Collecting and Material Culture

Jewish country houses embodied a certain vision of the world and the place of Jews within it; this vision was expressed through architecture, through interiors and especially through art collections, assembled by Jewish and non-Jewish intermediaries. Differing considerably in scale and style, all these houses nonetheless articulated notions of civilisation, cultural identity and nationhood through material culture. 

This research strand will ask what these houses reveal about pan-European networks of collectors, antiques dealers and taste-makers? What was distinctive about Jewish forms of collecting in the country house; what trends did it follow, which periods did it favour, which styles did it emulate, and in what areas did it innovate? Moreover, what does the formation of country house collections reveal about how Jews conceived of their relationship to national pasts, the history of art and the progress of civilisation?

To date, the study of Jews as collectors has fragmented into the study of specific dynasties or individuals. By considering Jewish dealers as a transnational cohort, linked together by a web of Jewish intermediaries and dealers, the project will connect the emergence of Jewish country houses to the wider consolidation of Jewish artistic expertise.

 

Key Events in this Research Strand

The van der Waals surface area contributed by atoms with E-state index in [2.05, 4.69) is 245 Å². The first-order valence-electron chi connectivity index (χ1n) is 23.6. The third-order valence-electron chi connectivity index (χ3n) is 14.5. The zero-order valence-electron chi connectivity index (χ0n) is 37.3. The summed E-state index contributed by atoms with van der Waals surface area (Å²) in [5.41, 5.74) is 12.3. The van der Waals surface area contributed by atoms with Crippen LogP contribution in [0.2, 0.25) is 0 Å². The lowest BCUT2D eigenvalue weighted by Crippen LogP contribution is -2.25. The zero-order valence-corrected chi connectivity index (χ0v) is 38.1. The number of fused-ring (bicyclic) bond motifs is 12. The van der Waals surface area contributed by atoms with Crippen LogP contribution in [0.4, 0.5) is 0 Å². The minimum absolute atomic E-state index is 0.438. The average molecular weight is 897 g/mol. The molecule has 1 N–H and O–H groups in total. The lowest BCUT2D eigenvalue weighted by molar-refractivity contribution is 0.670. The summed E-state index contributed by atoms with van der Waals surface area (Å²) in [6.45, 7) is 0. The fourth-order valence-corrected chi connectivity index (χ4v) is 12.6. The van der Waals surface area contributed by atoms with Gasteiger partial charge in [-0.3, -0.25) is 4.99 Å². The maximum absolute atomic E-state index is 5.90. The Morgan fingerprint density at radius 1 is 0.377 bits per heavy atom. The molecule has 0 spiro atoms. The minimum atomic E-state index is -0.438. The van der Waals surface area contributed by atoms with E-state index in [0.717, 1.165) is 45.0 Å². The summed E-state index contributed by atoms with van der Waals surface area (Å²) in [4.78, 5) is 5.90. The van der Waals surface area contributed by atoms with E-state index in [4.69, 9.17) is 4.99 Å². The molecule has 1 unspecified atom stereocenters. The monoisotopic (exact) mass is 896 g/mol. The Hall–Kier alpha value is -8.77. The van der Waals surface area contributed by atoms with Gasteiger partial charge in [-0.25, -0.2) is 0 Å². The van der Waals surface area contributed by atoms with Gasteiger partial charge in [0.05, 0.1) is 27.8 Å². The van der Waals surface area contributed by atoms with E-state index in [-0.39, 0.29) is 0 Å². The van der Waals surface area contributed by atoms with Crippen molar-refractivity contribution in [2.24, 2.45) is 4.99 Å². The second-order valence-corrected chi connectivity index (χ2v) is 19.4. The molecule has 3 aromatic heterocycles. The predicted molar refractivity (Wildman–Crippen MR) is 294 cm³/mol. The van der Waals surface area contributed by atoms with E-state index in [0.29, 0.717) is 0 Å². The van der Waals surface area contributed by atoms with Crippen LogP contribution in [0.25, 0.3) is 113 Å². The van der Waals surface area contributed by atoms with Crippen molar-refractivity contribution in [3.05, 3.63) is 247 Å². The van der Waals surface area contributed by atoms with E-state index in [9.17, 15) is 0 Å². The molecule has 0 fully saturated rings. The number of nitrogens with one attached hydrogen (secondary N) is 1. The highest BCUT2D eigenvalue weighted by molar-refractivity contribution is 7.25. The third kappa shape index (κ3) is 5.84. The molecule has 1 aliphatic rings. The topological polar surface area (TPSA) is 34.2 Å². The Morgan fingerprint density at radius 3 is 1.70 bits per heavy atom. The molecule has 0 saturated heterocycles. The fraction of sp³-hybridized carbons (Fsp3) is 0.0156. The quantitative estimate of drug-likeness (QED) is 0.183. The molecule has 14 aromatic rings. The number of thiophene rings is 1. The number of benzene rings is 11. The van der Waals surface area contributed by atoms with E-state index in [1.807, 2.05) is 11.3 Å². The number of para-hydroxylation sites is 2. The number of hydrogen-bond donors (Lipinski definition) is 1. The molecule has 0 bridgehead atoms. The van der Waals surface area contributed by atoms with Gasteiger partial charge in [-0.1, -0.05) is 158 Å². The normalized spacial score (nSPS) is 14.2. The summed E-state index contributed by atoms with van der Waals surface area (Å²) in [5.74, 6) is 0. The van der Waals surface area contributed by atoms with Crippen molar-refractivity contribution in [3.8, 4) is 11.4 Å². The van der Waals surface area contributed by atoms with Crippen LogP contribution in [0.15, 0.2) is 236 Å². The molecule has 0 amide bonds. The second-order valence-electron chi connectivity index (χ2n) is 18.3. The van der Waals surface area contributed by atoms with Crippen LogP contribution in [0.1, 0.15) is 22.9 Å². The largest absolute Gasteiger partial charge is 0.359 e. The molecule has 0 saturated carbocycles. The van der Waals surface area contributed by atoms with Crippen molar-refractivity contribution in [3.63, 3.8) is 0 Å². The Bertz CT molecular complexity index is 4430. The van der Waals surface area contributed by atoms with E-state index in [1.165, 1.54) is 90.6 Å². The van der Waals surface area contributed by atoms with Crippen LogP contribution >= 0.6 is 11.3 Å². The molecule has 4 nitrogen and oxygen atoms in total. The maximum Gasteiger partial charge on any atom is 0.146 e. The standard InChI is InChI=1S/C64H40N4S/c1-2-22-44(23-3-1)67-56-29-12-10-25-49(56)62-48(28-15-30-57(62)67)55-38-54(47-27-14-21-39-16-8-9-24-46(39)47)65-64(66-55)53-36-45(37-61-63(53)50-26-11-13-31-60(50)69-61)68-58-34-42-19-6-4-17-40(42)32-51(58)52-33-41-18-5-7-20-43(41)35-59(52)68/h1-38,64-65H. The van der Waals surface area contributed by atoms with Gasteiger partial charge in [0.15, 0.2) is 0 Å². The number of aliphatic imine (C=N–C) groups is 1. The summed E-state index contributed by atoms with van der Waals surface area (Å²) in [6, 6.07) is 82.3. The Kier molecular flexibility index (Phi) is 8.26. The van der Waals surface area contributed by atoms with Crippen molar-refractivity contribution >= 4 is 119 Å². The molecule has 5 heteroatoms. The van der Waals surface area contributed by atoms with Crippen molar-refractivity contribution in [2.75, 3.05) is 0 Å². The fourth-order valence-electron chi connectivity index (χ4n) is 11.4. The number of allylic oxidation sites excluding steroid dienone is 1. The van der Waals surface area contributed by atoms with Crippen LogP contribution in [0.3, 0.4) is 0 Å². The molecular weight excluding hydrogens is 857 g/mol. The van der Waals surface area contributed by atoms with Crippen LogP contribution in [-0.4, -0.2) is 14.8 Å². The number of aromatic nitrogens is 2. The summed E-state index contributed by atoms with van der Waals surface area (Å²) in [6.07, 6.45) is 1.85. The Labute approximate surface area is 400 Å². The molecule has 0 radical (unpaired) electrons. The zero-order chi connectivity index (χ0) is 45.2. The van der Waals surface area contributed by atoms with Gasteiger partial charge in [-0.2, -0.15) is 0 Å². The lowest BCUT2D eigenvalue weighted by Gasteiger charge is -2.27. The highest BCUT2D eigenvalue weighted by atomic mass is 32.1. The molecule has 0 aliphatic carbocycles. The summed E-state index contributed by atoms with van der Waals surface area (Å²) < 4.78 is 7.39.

19th December 2019, Polesden Lacey

'Jewish Stories and the National Heritage': a workshop in partnership with the National Trust. 

date to be announced, Paris

'Jewish Collectors and Patterns of Taste (1850-1930): this workshop will explore the networks and cultural horizons of Jewish collectors across Europe, examining their contribution to key artistic trends
william orpen/ otto beit in his study at belgrave square

2021 dates to be announced, London

'Jewish Dealers and the European Art Market (1850-1930). This workshop, held in partnership with the Gilbert Collection at the V&A, will examine the social and commercial connections of Jewish dealers across Europe, the hostility they encountered, and their role in the development of the global art market.

Oxford

'Things Jewish: Objects, Knowledge and Identities'. This conference will include panels devoted to the collection of Judaica and Jewish museums, the Jewish contribution to the circulation of antiquities from Rome, Greece and Egypt, and the genre of ‘Jewish portraiture’.